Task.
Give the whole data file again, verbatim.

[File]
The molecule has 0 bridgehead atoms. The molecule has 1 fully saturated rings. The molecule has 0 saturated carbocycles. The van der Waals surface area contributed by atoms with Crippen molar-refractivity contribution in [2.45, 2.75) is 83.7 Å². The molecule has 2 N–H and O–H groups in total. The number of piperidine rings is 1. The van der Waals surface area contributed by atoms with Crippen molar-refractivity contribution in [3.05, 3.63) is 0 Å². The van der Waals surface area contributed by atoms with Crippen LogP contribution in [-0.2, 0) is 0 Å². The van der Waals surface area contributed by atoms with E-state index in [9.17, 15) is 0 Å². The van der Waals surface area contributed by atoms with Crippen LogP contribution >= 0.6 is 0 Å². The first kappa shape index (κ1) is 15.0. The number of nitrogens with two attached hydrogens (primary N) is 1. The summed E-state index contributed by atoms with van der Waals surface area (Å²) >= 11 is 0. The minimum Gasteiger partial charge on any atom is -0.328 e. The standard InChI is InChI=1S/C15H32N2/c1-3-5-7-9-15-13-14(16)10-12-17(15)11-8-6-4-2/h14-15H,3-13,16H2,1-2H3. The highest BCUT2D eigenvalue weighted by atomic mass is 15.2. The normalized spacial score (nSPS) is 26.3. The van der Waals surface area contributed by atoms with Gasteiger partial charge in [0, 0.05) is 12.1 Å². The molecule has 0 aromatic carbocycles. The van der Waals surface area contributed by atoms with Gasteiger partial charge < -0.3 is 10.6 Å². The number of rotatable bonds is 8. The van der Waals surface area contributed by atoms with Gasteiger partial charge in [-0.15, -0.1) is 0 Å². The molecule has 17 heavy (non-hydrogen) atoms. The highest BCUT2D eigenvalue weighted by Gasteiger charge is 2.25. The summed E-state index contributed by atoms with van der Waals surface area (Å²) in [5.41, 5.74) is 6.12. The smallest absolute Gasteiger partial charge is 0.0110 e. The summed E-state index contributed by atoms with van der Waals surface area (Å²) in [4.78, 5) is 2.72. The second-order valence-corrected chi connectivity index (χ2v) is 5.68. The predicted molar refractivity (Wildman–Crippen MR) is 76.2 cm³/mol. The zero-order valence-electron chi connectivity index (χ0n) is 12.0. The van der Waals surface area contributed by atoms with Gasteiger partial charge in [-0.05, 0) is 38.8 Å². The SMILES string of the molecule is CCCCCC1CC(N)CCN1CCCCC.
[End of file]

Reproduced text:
The molecule has 0 bridgehead atoms. The molecule has 1 fully saturated rings. The molecule has 0 saturated carbocycles. The van der Waals surface area contributed by atoms with Crippen molar-refractivity contribution in [2.45, 2.75) is 83.7 Å². The molecule has 2 N–H and O–H groups in total. The number of piperidine rings is 1. The van der Waals surface area contributed by atoms with Crippen molar-refractivity contribution in [3.05, 3.63) is 0 Å². The van der Waals surface area contributed by atoms with Crippen LogP contribution in [-0.2, 0) is 0 Å². The van der Waals surface area contributed by atoms with E-state index in [9.17, 15) is 0 Å². The van der Waals surface area contributed by atoms with Crippen LogP contribution >= 0.6 is 0 Å². The first kappa shape index (κ1) is 15.0. The number of nitrogens with two attached hydrogens (primary N) is 1. The summed E-state index contributed by atoms with van der Waals surface area (Å²) >= 11 is 0. The minimum Gasteiger partial charge on any atom is -0.328 e. The standard InChI is InChI=1S/C15H32N2/c1-3-5-7-9-15-13-14(16)10-12-17(15)11-8-6-4-2/h14-15H,3-13,16H2,1-2H3. The highest BCUT2D eigenvalue weighted by atomic mass is 15.2. The normalized spacial score (nSPS) is 26.3. The van der Waals surface area contributed by atoms with Gasteiger partial charge in [0, 0.05) is 12.1 Å². The molecule has 0 aromatic carbocycles. The van der Waals surface area contributed by atoms with Gasteiger partial charge < -0.3 is 10.6 Å². The number of rotatable bonds is 8. The van der Waals surface area contributed by atoms with Gasteiger partial charge in [-0.15, -0.1) is 0 Å². The molecule has 17 heavy (non-hydrogen) atoms. The highest BCUT2D eigenvalue weighted by Gasteiger charge is 2.25. The summed E-state index contributed by atoms with van der Waals surface area (Å²) in [5.41, 5.74) is 6.12. The smallest absolute Gasteiger partial charge is 0.0110 e. The summed E-state index contributed by atoms with van der Waals surface area (Å²) in [4.78, 5) is 2.72. The second-order valence-corrected chi connectivity index (χ2v) is 5.68. The predicted molar refractivity (Wildman–Crippen MR) is 76.2 cm³/mol. The zero-order valence-electron chi connectivity index (χ0n) is 12.0. The van der Waals surface area contributed by atoms with Gasteiger partial charge in [-0.05, 0) is 38.8 Å². The SMILES string of the molecule is CCCCCC1CC(N)CCN1CCCCC.